Next generation virtual desktop environments are ideally suited to address these requirements. The technology allows you to re-purpose old equipment, add mobility and widen access through new low cost and low power devices. In fact, these state of the art non-PC devices are ideally suited to the sensitive clinical environments into which computing could be extended under this plan. They have a smaller form factor, thus freeing up valuable space in a ward or treatment room, and are very easy to keep clean because they have no fans to retain or disperse bacteria or dust. Add to this lower sound and heat emissions and you can envisage how they can seamlessly be part of any clinical setting.   
      The Government’s announcement doesn’t go into the details of what platform will be used – this is a decision that will be made at a local level. But given the scale of this project and the determination for best value for the money, it would be natural for NHS organizations to take virtual desktops and apps more seriously because of the potential capital and operational savings, and significantly better end user experience for both patients and staff.  And what is being discussed in the UK has parallels in other parts of Europe and beyond.
    • Marketing skin cancer: What method is most successful in encouraging check-ups?

      Belinda Miller, Director of Insight and Context at marketing company, Corporate Culture, explains what the best way of getting men over 50 to get checked for skin cancer is.
      Persuading men of a certain age to get skin cancer signs checked out is no mean feat. For many people, it’s easier to ignore the warning signs than bother the GP with a seemingly minor ailment. But research shows that men aged 50+ are particularly reluctant to come forward early, which explains why skin cancer deaths are highest among men of this age, even though more women get the disease.
      This is a key problem for the health sector because later-stage diagnosis of skin cancer makes it more difficult to treat people and save lives. The rewards for successfully changing these behaviours and encouraging more men aged 50+ to present early are obvious but critical: the sooner they come the more likely they are to be referred and treated successfully; and the treatment itself will be more cost-effective because it’s cheaper to treat early-stage than late-stage skin cancer - the annual cost of skin cancer is estimated at more than £100m in England alone.
      We have been working with Cancer Research UK and the Department of Health on cancer campaigns for many years. In all initiatives aimed at changing a specific type of behaviour, it’s important to understand who you’re targeting, what factors are behind their current activity (or lack of action) and what the motivation would be for them to change. These theories are put into practice in our ongoing work for CRUK which has proven to effectively generate awareness of the early signs of skin cancer among older men across four different cancer networks.
      To build the knowledge base, CRUK was keen to understand which type of approach to engaging patients was the most cost effective at driving early presentations. This meant testing three different intervention approaches, using proven collateral in a campaign covering areas of Dorset Cancer Network. In Weymouth, residents were targeted with community outreach using a roadshow vehicle which offered skin checks at key periods. In Christchurch, ‘hit squad’ street teams were deployed to meet people in their own environment and talk one-to-one. Thirdly, direct mail packs featuring a personalised letter and fold-out advice leaflet was sent to men in North Dorset. In all cases, patients were given information on skin cancer signs and a prompt to visit their GP if concerned.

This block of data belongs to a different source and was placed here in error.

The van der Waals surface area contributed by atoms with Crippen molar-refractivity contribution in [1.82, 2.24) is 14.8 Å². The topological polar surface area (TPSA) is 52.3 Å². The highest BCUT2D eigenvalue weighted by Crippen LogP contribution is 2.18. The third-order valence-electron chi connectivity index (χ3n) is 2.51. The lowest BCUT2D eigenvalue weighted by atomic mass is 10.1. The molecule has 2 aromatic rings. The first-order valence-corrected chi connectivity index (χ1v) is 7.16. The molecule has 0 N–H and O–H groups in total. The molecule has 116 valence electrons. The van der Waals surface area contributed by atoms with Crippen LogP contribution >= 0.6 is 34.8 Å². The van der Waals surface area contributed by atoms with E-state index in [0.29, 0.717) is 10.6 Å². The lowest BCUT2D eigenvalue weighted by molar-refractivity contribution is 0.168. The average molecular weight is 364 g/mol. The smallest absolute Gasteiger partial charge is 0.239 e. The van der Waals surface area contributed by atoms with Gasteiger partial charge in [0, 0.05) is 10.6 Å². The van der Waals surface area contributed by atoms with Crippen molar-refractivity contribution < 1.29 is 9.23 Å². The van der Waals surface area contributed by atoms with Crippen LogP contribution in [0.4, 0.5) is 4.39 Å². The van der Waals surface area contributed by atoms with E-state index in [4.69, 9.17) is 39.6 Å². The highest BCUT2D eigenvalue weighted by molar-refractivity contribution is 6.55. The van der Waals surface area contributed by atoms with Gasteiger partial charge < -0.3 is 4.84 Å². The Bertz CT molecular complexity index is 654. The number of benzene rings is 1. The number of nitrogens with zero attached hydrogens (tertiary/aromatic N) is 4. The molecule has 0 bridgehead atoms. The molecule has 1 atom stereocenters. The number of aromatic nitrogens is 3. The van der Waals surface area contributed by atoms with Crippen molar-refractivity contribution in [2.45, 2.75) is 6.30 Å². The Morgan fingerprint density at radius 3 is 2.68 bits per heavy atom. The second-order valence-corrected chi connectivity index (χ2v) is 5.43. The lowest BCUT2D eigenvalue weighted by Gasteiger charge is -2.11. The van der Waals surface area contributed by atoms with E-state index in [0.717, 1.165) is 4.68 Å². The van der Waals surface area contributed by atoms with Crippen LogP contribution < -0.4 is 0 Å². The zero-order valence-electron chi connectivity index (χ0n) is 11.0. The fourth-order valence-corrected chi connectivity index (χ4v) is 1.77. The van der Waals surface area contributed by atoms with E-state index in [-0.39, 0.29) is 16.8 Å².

The results were then evaluated. Traditionally, ‘big noise’ tactics and community  interventions have been deemed the best way of changing attitudes towards making a GP appointment by many in the NHS and cancer charities alike. This time, however, direct mail was the clear winner. Not only did the mail pack have a much lower cost per engagement, and ultimately cost per referral, than the other two methods, its prompted recall was the highest of all three channels. Tellingly, it provoked significantly more presentations. The marketing campaign was considered successful, and the direct mail tactic is already being rolled out to other areas of the country, including Avon, Wiltshire and Somerset, Peninsula and Greater Manchester, where we are now evaluating the impact of targeting female influencers as opposed to men directly.
      The Dorset campaign is an example of how setting the wheels of behaviour change in motion can lead to quick gains for health commissioners looking to make long-term savings from sustained alterations in attitudes and understanding. By persuading more men over 50 to check themselves for possible signs of skin cancer, what may appear to be simple marketing tactics has begun to change the way in which this vulnerable age group thinks about and acts on melanoma. To facilitate this, Cancer Research UK and the BAD (British Association of Dermatologists) have also developed a skin cancer recognition toolkit for GPs which is available at